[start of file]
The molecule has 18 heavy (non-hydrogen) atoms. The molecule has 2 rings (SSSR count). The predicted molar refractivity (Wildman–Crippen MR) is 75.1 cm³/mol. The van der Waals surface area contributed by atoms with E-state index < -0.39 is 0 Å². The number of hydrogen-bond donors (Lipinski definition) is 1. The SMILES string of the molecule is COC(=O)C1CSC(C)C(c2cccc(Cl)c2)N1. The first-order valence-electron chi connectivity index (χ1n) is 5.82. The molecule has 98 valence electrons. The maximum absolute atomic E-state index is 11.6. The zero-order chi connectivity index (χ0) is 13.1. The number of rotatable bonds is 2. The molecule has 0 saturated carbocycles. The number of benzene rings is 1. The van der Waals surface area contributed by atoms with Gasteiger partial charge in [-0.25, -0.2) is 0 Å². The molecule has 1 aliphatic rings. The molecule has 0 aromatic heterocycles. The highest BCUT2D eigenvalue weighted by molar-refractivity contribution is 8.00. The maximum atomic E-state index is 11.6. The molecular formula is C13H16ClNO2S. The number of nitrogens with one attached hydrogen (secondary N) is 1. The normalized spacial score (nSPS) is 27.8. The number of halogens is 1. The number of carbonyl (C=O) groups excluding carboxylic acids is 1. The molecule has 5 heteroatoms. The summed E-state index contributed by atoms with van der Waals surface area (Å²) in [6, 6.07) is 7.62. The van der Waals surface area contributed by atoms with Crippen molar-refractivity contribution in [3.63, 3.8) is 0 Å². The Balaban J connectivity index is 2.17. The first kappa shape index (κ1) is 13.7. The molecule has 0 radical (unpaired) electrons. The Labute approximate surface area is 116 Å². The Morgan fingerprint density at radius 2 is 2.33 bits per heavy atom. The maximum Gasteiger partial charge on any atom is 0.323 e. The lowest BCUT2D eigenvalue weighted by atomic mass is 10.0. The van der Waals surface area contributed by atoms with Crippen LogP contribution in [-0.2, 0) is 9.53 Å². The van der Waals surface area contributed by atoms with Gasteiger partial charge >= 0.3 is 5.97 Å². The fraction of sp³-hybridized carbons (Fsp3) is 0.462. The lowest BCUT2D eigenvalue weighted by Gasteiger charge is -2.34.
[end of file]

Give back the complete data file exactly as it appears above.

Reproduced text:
The molecule has 18 heavy (non-hydrogen) atoms. The molecule has 2 rings (SSSR count). The predicted molar refractivity (Wildman–Crippen MR) is 75.1 cm³/mol. The van der Waals surface area contributed by atoms with E-state index < -0.39 is 0 Å². The number of hydrogen-bond donors (Lipinski definition) is 1. The SMILES string of the molecule is COC(=O)C1CSC(C)C(c2cccc(Cl)c2)N1. The first-order valence-electron chi connectivity index (χ1n) is 5.82. The molecule has 98 valence electrons. The maximum absolute atomic E-state index is 11.6. The zero-order chi connectivity index (χ0) is 13.1. The number of rotatable bonds is 2. The molecule has 0 saturated carbocycles. The number of benzene rings is 1. The van der Waals surface area contributed by atoms with Gasteiger partial charge in [-0.25, -0.2) is 0 Å². The molecule has 1 aliphatic rings. The molecule has 0 aromatic heterocycles. The highest BCUT2D eigenvalue weighted by molar-refractivity contribution is 8.00. The maximum atomic E-state index is 11.6. The molecular formula is C13H16ClNO2S. The number of nitrogens with one attached hydrogen (secondary N) is 1. The normalized spacial score (nSPS) is 27.8. The number of halogens is 1. The number of carbonyl (C=O) groups excluding carboxylic acids is 1. The molecule has 5 heteroatoms. The summed E-state index contributed by atoms with van der Waals surface area (Å²) in [6, 6.07) is 7.62. The van der Waals surface area contributed by atoms with Crippen molar-refractivity contribution in [3.63, 3.8) is 0 Å². The Balaban J connectivity index is 2.17. The first kappa shape index (κ1) is 13.7. The molecule has 0 radical (unpaired) electrons. The Labute approximate surface area is 116 Å². The Morgan fingerprint density at radius 2 is 2.33 bits per heavy atom. The maximum Gasteiger partial charge on any atom is 0.323 e. The lowest BCUT2D eigenvalue weighted by atomic mass is 10.0. The van der Waals surface area contributed by atoms with Crippen LogP contribution in [-0.2, 0) is 9.53 Å². The van der Waals surface area contributed by atoms with Gasteiger partial charge >= 0.3 is 5.97 Å². The fraction of sp³-hybridized carbons (Fsp3) is 0.462. The lowest BCUT2D eigenvalue weighted by Gasteiger charge is -2.34.